Not only does the Top Three activity support the students’ understanding of individual and ensemble responsibility, but it is also an excellent resource for directors as we adjust and plan for future instruction. As I graded the choir’s recent Top Three assignment for Can You Hear, the following three themes and teaching modifications became apparent.
1. My students had good general observations, but many did not include supporting evidence in their statements.
2. Several comments were general in nature, such as “measure 85 – end” or noted following the score, such as pointing out the key change, time signature change, and repeats.
3. Most student comments focused on basic music reading skills, such as tricky rhythms and pitches.
1. I will write more precise instructions for the assignment specs (see below).
2. I will make a greater effort to have the students mark their specific areas of concern during rehearsals.
3. I will challenge and encourage my students to incorporate upper-level choral skills while also learning the basic elements of a song
Specification Grading or Specs Grading
To successfully implement any activity, teachers must take great care in developing, writing, and communicating the criteria for a specific assignment. In her book Specifications Grading, Linda Nilson presents a grading system that creates a learning-centered environment that focuses on student learning outcomes and autonomy. With Specs Grading, students must read all the specifications needed to achieve a specific grade, select the grade they would like to earn, and fulfill all the requirements to show competency for a given course or assignment. Below are the Specs for the Top Three.
Grading Specs for Top Three
Please label and list three challenging areas in the song Somewhere.
90 – 100 Statements are detailed with specific examples such as
“the rhythm in measure 33, beats 3 & 4”
80 – 89 Statements are general, such as “the rhythm of the second ending.”
70 – 79 Statements are vague and ambiguous such as “notes on page 5.”
50 No attempt to participate.
As you can see, Specs Grading is a competency-based grading system that incorporates a pass/fail system of assessment. I know that sounds a bit harsh, but it is not. For this grading system to succeed, please remember that the students must understand the assignment specifications and know precisely what to do to make their work acceptable. Teacher preparation and planning are a must!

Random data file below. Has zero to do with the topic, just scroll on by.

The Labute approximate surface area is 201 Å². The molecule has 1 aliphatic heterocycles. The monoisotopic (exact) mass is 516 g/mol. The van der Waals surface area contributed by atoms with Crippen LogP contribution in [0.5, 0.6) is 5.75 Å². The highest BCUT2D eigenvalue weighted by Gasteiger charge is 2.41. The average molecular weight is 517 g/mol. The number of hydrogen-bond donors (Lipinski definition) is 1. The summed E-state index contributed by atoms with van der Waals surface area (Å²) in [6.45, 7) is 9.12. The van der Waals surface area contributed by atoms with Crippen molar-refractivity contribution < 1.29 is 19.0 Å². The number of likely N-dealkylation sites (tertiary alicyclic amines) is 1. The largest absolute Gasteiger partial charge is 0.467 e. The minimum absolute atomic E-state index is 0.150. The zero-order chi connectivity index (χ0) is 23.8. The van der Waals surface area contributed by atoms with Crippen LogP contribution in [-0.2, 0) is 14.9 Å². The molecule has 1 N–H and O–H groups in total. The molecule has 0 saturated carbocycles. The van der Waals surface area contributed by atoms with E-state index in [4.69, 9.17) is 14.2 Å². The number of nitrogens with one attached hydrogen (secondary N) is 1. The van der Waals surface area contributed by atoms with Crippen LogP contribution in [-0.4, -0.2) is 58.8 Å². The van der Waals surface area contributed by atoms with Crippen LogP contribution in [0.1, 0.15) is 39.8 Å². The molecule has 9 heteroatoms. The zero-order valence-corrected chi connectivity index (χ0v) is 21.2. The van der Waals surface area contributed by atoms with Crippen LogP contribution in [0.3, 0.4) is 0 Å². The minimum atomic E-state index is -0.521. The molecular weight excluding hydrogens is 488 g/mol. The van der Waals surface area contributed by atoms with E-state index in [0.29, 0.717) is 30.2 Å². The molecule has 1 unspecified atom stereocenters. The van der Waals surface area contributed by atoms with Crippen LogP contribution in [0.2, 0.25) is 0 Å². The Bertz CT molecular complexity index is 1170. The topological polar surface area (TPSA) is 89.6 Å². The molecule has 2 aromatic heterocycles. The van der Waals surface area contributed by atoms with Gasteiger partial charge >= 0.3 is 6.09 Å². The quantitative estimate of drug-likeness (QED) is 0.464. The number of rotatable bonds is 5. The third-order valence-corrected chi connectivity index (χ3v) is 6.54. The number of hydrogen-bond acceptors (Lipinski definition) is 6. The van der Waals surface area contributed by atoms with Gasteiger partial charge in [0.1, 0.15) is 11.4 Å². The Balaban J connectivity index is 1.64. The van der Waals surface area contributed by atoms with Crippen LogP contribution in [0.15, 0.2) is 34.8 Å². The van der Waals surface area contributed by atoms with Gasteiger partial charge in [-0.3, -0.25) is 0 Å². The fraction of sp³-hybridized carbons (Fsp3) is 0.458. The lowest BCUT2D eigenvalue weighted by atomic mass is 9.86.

LT;DR What’s Your Top Three? – Helping Your Students Become Independent Musicians
How do you actively engage students in lifelong music learning and participation? Model and teach your choir members how to be the creators of their learning and personal musicianship. Provide your students the opportunity and experience to be the sage on the stage and the guide on the side. Teaching Independence-Centered Learning in the rehearsal room will engage, validate, and invigorate each member of your choir.
“Pedagogy is never innocent. It is a medium that carries its own message.”
Bruner, 1997, p.63
Agile Development Instructional Framework Resources
All activities, rehearsal strategies, and projects developed through applying the Agile Development Instructional Framework are research-based. They contain elements of the following teaching models and instructional theories: Self-Regulated Learning, Self-Directed-Learning, Experiential Learning Theory, Understanding by Design, Cognitive Coaching, and the Universal Design for Learning.
Ackles, Brian O., 2018. Agile Development Instructional Framework (ADIF): A New Strategy for Student-Centered Music Education. Choral Journal, September 2018. Vol. 59, No. 2
Armstrong, P. (2010). Bloom’s Taxonomy. Vanderbilt University Center for Teaching. Retrieved [todaysdate] from https://cft.vanderbilt.edu/guides-sub-pages/blooms-taxonomy/.